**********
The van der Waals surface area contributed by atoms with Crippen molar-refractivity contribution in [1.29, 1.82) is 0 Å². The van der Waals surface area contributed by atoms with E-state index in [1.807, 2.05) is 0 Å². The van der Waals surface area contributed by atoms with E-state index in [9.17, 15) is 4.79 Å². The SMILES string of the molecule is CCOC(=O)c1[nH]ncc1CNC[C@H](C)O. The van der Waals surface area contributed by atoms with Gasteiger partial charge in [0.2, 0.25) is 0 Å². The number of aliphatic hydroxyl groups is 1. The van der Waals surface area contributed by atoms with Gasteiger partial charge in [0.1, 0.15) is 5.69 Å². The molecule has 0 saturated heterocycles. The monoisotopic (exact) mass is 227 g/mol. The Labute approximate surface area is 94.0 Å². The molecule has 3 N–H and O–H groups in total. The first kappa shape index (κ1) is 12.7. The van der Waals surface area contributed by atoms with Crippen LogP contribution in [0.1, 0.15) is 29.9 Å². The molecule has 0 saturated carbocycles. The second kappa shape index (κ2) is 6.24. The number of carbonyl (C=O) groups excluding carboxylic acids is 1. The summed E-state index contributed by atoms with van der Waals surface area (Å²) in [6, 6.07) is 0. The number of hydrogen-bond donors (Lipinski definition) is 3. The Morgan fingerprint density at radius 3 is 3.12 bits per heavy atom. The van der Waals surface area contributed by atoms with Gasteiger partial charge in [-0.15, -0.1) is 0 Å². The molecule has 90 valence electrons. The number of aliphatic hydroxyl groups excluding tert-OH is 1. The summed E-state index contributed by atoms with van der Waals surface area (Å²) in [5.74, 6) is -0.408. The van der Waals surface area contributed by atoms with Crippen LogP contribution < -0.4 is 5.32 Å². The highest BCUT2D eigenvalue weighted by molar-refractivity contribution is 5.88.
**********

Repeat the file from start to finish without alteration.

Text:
The van der Waals surface area contributed by atoms with Crippen molar-refractivity contribution in [1.29, 1.82) is 0 Å². The van der Waals surface area contributed by atoms with E-state index in [1.807, 2.05) is 0 Å². The van der Waals surface area contributed by atoms with E-state index in [9.17, 15) is 4.79 Å². The SMILES string of the molecule is CCOC(=O)c1[nH]ncc1CNC[C@H](C)O. The van der Waals surface area contributed by atoms with Gasteiger partial charge in [0.2, 0.25) is 0 Å². The number of aliphatic hydroxyl groups is 1. The van der Waals surface area contributed by atoms with Gasteiger partial charge in [0.1, 0.15) is 5.69 Å². The molecule has 0 saturated heterocycles. The monoisotopic (exact) mass is 227 g/mol. The Labute approximate surface area is 94.0 Å². The molecule has 3 N–H and O–H groups in total. The first kappa shape index (κ1) is 12.7. The van der Waals surface area contributed by atoms with Crippen LogP contribution in [0.1, 0.15) is 29.9 Å². The molecule has 0 saturated carbocycles. The second kappa shape index (κ2) is 6.24. The number of carbonyl (C=O) groups excluding carboxylic acids is 1. The summed E-state index contributed by atoms with van der Waals surface area (Å²) in [6, 6.07) is 0. The number of hydrogen-bond donors (Lipinski definition) is 3. The Morgan fingerprint density at radius 3 is 3.12 bits per heavy atom. The van der Waals surface area contributed by atoms with Gasteiger partial charge in [-0.15, -0.1) is 0 Å². The molecule has 90 valence electrons. The number of aliphatic hydroxyl groups excluding tert-OH is 1. The summed E-state index contributed by atoms with van der Waals surface area (Å²) in [5.74, 6) is -0.408. The van der Waals surface area contributed by atoms with Crippen LogP contribution < -0.4 is 5.32 Å². The highest BCUT2D eigenvalue weighted by molar-refractivity contribution is 5.88.